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Why the record-breaking $2B Powerball jackpot was delayed

Powerball players had to hold on to their tickets longer than expected to find out if they won the historic prize. The drawing was held Tuesday morning.
/ Source: TODAY

Powerball players had to wait a little longer before finding out if they won the record-breaking $2.04 billion jackpot.

Monday night's drawing was delayed until Tuesday morning after one state's lottery was still processing sales and play data at the time of the drawing, according to the Multi-State Lottery Association.

The winning numbers drawn on Tuesday were white balls 10, 33, 41, 47, 56 and red Powerball 10. The jackpot climbed beyond an earlier estimate of $1.9 billion to $2.04 billion, according to the association.

It wasn't yet clear if anyone matched all of the winning numbers. The draw was held at the Florida Lottery studio in Tallahassee.

The association said in a statement early Tuesday morning that the drawing would be delayed because all 48 participating lotteries must submit their sales and play data before the winning numbers are selected.

"Powerball has been in communication with the lottery throughout the night as it works to resolve the issue," the association said in a statement. "The delay is unfortunate as the other 47 lotteries were able to complete the required security procedures in a timely fashion."

The association did not name which state lottery experienced the delay, and said it was likely that the drawing wouldn't take place until the morning of Nov. 8.

"Once Powerball receives the outstanding submission, the drawing can proceed," the association said in a separate statement. "Powerball has stringent security requirements to protect the integrity of the game and remains committed to holding a drawing that gives all players a fair chance to win."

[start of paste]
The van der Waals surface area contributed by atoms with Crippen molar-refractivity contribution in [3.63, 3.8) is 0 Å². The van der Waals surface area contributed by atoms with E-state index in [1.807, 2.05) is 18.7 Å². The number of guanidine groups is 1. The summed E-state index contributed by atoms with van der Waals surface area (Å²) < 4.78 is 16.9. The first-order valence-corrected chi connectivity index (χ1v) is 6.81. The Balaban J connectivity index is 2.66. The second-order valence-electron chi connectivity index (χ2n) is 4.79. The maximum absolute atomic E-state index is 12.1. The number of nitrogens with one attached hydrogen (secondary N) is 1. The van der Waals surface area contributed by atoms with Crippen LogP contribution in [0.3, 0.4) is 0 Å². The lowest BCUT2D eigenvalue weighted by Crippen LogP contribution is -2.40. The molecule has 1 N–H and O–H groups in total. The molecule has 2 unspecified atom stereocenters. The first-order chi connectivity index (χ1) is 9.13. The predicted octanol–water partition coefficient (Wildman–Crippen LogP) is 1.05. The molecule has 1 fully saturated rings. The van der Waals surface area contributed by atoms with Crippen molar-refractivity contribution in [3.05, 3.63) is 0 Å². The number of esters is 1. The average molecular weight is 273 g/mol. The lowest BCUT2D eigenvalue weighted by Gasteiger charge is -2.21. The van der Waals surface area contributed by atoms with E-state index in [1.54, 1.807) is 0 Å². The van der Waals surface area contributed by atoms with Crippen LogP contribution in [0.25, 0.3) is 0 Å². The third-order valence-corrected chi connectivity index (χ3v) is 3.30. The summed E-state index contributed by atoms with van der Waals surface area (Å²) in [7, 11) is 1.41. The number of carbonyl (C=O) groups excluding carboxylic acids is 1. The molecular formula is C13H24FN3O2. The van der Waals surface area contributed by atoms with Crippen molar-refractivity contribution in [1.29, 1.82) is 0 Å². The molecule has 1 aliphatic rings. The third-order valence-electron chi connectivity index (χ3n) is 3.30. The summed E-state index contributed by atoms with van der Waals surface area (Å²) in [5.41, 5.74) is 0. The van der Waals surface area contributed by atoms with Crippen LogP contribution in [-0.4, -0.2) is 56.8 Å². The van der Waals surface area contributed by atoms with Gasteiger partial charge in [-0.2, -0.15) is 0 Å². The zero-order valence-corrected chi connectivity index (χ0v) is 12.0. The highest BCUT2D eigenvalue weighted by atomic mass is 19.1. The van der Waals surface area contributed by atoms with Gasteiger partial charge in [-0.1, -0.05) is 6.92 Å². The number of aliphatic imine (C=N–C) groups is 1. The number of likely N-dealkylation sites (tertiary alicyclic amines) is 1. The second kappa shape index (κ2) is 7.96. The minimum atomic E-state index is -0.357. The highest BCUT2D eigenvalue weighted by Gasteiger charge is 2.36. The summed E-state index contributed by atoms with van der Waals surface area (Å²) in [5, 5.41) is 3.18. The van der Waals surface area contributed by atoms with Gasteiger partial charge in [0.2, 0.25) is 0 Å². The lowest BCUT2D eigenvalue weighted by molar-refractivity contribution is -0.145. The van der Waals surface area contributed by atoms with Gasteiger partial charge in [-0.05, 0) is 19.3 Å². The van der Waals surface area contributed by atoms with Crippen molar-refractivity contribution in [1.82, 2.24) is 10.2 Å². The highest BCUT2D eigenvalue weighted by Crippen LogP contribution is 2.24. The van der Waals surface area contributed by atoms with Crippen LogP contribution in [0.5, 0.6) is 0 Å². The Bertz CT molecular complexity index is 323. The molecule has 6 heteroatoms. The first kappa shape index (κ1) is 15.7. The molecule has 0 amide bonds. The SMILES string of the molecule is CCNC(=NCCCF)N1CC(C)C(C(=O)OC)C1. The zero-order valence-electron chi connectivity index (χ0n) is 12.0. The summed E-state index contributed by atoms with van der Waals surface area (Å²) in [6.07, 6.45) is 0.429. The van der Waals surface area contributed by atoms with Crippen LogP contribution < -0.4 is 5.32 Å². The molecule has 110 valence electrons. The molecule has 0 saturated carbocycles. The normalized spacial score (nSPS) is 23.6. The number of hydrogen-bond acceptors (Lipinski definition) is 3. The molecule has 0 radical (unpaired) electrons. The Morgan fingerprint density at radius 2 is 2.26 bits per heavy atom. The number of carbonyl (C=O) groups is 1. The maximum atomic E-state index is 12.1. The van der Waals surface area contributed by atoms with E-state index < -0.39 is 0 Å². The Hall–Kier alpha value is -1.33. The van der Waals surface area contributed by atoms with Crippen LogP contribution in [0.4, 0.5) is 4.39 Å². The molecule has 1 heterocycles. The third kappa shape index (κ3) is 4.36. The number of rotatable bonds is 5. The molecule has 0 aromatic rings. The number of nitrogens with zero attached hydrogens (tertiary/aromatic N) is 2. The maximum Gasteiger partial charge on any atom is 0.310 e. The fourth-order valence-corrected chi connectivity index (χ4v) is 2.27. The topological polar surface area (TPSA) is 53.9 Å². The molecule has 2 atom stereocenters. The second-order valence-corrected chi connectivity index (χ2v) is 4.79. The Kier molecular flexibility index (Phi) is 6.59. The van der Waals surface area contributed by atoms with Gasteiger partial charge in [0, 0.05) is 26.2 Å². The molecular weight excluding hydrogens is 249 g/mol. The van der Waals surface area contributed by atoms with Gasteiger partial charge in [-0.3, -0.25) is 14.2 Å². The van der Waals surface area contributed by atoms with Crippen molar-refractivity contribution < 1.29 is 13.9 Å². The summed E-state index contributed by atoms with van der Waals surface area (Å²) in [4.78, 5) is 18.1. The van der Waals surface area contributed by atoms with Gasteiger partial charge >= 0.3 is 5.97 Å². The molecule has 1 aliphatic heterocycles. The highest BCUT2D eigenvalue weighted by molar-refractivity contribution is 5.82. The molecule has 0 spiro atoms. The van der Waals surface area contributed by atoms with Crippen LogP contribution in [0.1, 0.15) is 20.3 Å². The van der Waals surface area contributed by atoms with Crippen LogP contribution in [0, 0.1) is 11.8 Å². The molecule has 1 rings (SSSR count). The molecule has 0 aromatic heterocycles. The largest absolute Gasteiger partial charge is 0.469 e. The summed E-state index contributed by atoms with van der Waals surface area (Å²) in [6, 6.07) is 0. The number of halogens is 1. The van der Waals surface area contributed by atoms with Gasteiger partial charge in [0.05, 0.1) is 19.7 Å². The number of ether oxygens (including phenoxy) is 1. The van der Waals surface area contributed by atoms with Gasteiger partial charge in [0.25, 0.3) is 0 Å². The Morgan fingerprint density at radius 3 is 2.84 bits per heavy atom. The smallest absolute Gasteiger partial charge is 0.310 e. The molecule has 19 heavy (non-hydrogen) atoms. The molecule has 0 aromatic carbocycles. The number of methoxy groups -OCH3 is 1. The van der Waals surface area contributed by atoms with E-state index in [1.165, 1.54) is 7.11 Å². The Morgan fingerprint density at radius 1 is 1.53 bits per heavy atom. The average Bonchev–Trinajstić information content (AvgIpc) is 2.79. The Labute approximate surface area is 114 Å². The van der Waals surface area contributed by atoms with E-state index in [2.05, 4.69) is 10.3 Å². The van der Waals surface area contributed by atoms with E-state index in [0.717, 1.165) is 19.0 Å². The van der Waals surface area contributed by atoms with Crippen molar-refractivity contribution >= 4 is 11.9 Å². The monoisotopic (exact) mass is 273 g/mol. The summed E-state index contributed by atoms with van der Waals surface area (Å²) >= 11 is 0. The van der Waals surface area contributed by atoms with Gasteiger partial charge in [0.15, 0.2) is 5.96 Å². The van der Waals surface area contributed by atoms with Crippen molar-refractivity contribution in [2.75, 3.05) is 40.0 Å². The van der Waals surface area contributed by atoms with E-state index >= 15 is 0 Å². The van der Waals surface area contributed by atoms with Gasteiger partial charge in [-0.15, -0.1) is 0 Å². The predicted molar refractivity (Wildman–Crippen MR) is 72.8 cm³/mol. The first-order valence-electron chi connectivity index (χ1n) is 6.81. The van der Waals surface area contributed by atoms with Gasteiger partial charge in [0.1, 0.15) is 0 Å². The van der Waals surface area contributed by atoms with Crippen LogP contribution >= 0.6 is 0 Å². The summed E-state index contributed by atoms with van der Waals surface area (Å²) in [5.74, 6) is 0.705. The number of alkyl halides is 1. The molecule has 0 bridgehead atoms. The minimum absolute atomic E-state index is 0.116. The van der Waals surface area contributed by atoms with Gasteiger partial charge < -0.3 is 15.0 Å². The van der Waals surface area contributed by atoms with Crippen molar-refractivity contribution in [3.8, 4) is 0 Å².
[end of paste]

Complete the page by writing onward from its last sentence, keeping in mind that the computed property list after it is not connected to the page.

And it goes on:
The delay only added to the anticipation of finding out if there would be a winner for the $2.04 billion prize — the largest jackpot in the history of the lottery.

The jackpot amount is how much one person would take home if they chose annual installments — in this case, payments of about $63 million every year for 30 years.

Many winners in the past have opted for the one-time lump sum payment, which for this drawing is valued at about $929 million.

There were no winning tickets for the Nov. 5 drawing for an estimated $1.6 billion, which was previously the largest prize offered. The last Powerball jackpot was claimed on Aug. 3, when a lucky ticket holder from Pennsylvania won about $206 million.

The largest Powerball jackpot ever won was in January 2016 when three winners split a prize estimated at about $1.5 billion.

Once drawn, the winning numbers from Tuesday's drawing will be posted on the Powerball website. For now, players have to keep waiting — and holding on to their tickets.

"Like the rest of America, Powerball is eager to hold its drawing for the world record jackpot, however, protecting the integrity of the draw is of utmost importance, even if that means a further delay," the association said.